Marmalade Me

Published by E.P. Dutton New York, NY 1971

The New York Times Book Review
In the early sixties Johnston was the most interesting and per-ceptive writer on the emerging generation of modern dancers, chronicling their comings and goings with a dedication that no one else manifested and showing a discerning interest in their works.

New York Magazine
"If anyone in the future wants to find out about the sixties, he will have to read Jill Johnston's column," [said John Perreault] . . . referring to Jill Johnston's famous reportage on far-out dance events that appeared in the Village Voice through the nineteen-sixties. The better part of "Dance Journal" has now appeared in book form as Marmalade Me. It is these percep-tive, detailed eye-witness descriptions of the new dance, plus a real understanding of what was taking place, that gives Marmalade Me its historical interest. . . "It is poetry. It is criticism. It is history. It is self-revelation," wrote Gregory Battcock. This is true. Jill Johnston's subconscious, like a well-fed computer, gets progressively more lucid and articulate.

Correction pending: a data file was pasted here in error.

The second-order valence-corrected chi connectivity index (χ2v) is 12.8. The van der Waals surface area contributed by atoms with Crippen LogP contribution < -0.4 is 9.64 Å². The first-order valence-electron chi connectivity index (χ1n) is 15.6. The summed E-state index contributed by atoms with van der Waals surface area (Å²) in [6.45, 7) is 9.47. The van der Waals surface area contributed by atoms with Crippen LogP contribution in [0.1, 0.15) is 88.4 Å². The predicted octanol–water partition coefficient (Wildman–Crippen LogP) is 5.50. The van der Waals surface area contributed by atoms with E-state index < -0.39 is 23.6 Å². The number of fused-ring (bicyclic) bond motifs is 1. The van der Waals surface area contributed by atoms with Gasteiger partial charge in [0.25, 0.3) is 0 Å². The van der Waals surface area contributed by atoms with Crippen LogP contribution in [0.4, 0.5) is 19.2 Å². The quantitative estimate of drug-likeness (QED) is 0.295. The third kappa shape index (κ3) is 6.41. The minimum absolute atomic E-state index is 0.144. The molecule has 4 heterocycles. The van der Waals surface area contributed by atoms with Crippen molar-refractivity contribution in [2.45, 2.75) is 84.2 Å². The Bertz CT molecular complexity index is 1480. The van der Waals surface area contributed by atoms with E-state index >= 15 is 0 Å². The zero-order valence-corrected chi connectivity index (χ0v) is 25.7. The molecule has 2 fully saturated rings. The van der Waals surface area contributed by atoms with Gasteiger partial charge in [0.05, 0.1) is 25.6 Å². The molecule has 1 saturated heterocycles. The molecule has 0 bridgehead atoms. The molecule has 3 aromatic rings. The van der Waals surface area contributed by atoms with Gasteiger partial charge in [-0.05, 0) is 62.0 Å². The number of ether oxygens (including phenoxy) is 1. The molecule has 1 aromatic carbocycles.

Rosalind Constable

Rolling Stone
Marmalade Me is an anthology of articles by Jill Johnston that first appeared in her weekly quote dance unquote column for the Village Voice. The time span is the Soaring Sixties, when everybody was perpetually high and perpetually crashing. The topics range from New York multi-media happenings and concerts to I-narrative trips across the US and Europe. Johnston's style . . . is brilliant. There are one-liner gems scattered throughout like stars: "Genius is a faculty for clever theft."

Wendy Schlesinger

Culture Hero
. . . Jill Johnston is regarded as a natural force to be feared, coaxed, contained, jousted with, enjoyed, never ignored.

George Segal

Johnston was clearly a genius. Last time I tried to buy Marmalade Me, it was out of print and Amazon had used copies starting at 125 dollars......

Ananymous fan